Cellular digital packet data

Cellular digital packet data

Cellular Digital Packet Data (CDPD) uses unused bandwidth normally used by AMPS mobile phones between 800 and 900 MHz to transfer data. Speeds up to 19.2 kbit/s are possible.

Developed in the early 1990s, CDPD was large on the horizon as a future technology. However, it had difficulty competing against existing slower but less expensive Mobitex and DataTac systems, and never quite gained widespread acceptance before newer, faster standards such as GPRS became dominant.

CDPD had very limited consumer offerings. AT&T Wireless first offered the technology in the United States under the PocketNet brand. It was one of the first consumer offerings of wireless web service. A company named Omnisky provided service for Palm V devices. Cingular Wireless later offered CDPD under the Wireless Internet brand (not to be confused with Wireless Internet Express, their brand for GPRS/EDGE data). PocketNet was generally considered a failure with competition from 2G services such as Sprint's Wireless Web. After the four phones AT&T Wireless had offered to the public (two from Panasonic, one from Mitsubishi and the Ericsson R289LX), AT&T Wireless eventually refused to activate the devices.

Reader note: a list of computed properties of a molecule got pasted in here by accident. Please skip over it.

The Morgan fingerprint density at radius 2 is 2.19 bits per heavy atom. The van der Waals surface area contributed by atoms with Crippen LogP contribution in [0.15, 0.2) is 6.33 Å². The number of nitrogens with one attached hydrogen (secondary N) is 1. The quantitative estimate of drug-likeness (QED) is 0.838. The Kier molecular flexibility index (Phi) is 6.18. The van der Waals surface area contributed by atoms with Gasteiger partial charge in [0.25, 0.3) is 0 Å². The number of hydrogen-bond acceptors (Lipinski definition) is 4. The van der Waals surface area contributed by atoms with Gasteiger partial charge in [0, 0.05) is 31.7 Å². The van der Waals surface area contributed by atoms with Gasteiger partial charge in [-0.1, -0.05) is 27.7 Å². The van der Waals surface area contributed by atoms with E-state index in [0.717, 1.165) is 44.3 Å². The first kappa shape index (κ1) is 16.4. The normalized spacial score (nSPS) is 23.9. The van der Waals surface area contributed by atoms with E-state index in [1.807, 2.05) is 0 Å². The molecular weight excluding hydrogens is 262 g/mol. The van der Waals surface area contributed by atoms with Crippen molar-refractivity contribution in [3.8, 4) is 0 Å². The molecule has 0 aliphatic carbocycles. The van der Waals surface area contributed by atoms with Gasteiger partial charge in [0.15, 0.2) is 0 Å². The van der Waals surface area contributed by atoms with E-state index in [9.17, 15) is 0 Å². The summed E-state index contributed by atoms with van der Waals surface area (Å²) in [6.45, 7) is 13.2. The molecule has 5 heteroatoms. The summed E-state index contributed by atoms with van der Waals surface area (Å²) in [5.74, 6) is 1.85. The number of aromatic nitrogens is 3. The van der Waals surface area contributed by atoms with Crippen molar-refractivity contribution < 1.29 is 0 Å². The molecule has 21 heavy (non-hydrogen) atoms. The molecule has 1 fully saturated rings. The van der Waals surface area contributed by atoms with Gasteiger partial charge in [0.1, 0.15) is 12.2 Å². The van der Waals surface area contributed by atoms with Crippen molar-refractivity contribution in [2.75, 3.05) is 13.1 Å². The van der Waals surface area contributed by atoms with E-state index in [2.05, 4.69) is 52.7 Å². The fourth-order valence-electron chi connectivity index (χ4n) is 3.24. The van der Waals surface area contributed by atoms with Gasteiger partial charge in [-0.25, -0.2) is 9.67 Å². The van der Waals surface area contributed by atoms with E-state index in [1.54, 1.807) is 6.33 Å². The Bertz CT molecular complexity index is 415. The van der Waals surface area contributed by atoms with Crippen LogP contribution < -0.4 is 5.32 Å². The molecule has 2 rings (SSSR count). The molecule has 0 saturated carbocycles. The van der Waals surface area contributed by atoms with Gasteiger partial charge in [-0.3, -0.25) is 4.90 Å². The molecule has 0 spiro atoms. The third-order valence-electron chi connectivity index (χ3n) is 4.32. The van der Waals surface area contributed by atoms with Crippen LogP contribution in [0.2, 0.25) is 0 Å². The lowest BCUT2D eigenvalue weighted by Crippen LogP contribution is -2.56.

Despite its limited success as a consumer offering, CDPD was adopted in a number of enterprise and government networks. It was particularly popular as a first-generation wireless data solution for telemetry devices (machine to machine communications) and for public safety mobile data terminals.

In 2004, major carriers in the United States announced plans to shut down CDPD service. In July 2005, the AT&T Wireless and Cingular Wireless CDPD networks were shut down.

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